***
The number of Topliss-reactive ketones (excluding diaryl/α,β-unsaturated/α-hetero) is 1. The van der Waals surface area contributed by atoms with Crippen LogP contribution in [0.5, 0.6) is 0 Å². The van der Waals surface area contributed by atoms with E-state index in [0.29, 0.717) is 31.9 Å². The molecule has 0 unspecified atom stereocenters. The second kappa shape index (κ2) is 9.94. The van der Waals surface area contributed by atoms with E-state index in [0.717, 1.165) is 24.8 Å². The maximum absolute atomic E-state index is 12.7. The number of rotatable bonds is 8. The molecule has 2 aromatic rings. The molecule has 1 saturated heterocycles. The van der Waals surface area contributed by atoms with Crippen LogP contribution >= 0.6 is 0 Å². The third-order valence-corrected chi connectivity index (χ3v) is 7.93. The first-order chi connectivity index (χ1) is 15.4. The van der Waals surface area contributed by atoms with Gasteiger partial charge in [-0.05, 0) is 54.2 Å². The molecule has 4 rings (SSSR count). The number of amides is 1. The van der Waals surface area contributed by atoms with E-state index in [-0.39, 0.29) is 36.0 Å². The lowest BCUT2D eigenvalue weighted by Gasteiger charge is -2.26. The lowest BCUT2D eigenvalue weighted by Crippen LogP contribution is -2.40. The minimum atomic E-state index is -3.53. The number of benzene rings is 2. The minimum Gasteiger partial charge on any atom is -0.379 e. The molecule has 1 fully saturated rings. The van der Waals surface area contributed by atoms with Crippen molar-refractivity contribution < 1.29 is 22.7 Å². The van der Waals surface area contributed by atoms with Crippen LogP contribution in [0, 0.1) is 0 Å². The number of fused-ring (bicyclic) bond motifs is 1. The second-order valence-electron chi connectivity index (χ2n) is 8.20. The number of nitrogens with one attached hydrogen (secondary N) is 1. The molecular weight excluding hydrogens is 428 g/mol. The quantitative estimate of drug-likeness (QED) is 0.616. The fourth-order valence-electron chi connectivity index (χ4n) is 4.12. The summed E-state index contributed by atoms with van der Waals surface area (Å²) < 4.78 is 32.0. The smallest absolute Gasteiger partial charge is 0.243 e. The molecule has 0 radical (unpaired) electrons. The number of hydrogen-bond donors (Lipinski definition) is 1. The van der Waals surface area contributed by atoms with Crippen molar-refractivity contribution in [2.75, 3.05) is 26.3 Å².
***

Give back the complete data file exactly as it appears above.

The number of Topliss-reactive ketones (excluding diaryl/α,β-unsaturated/α-hetero) is 1. The van der Waals surface area contributed by atoms with Crippen LogP contribution in [0.5, 0.6) is 0 Å². The van der Waals surface area contributed by atoms with E-state index in [0.29, 0.717) is 31.9 Å². The molecule has 0 unspecified atom stereocenters. The second kappa shape index (κ2) is 9.94. The van der Waals surface area contributed by atoms with E-state index in [0.717, 1.165) is 24.8 Å². The maximum absolute atomic E-state index is 12.7. The number of rotatable bonds is 8. The molecule has 2 aromatic rings. The molecule has 1 saturated heterocycles. The van der Waals surface area contributed by atoms with Crippen LogP contribution >= 0.6 is 0 Å². The third-order valence-corrected chi connectivity index (χ3v) is 7.93. The first-order chi connectivity index (χ1) is 15.4. The van der Waals surface area contributed by atoms with Gasteiger partial charge in [-0.05, 0) is 54.2 Å². The molecule has 4 rings (SSSR count). The number of amides is 1. The van der Waals surface area contributed by atoms with E-state index in [-0.39, 0.29) is 36.0 Å². The lowest BCUT2D eigenvalue weighted by Gasteiger charge is -2.26. The lowest BCUT2D eigenvalue weighted by Crippen LogP contribution is -2.40. The minimum atomic E-state index is -3.53. The number of benzene rings is 2. The minimum Gasteiger partial charge on any atom is -0.379 e. The molecule has 1 fully saturated rings. The van der Waals surface area contributed by atoms with Crippen molar-refractivity contribution < 1.29 is 22.7 Å². The van der Waals surface area contributed by atoms with Crippen LogP contribution in [0, 0.1) is 0 Å². The number of fused-ring (bicyclic) bond motifs is 1. The second-order valence-electron chi connectivity index (χ2n) is 8.20. The number of nitrogens with one attached hydrogen (secondary N) is 1. The molecular weight excluding hydrogens is 428 g/mol. The quantitative estimate of drug-likeness (QED) is 0.616. The fourth-order valence-electron chi connectivity index (χ4n) is 4.12. The summed E-state index contributed by atoms with van der Waals surface area (Å²) < 4.78 is 32.0. The smallest absolute Gasteiger partial charge is 0.243 e. The molecule has 0 radical (unpaired) electrons. The number of hydrogen-bond donors (Lipinski definition) is 1. The van der Waals surface area contributed by atoms with Crippen molar-refractivity contribution in [2.75, 3.05) is 26.3 Å².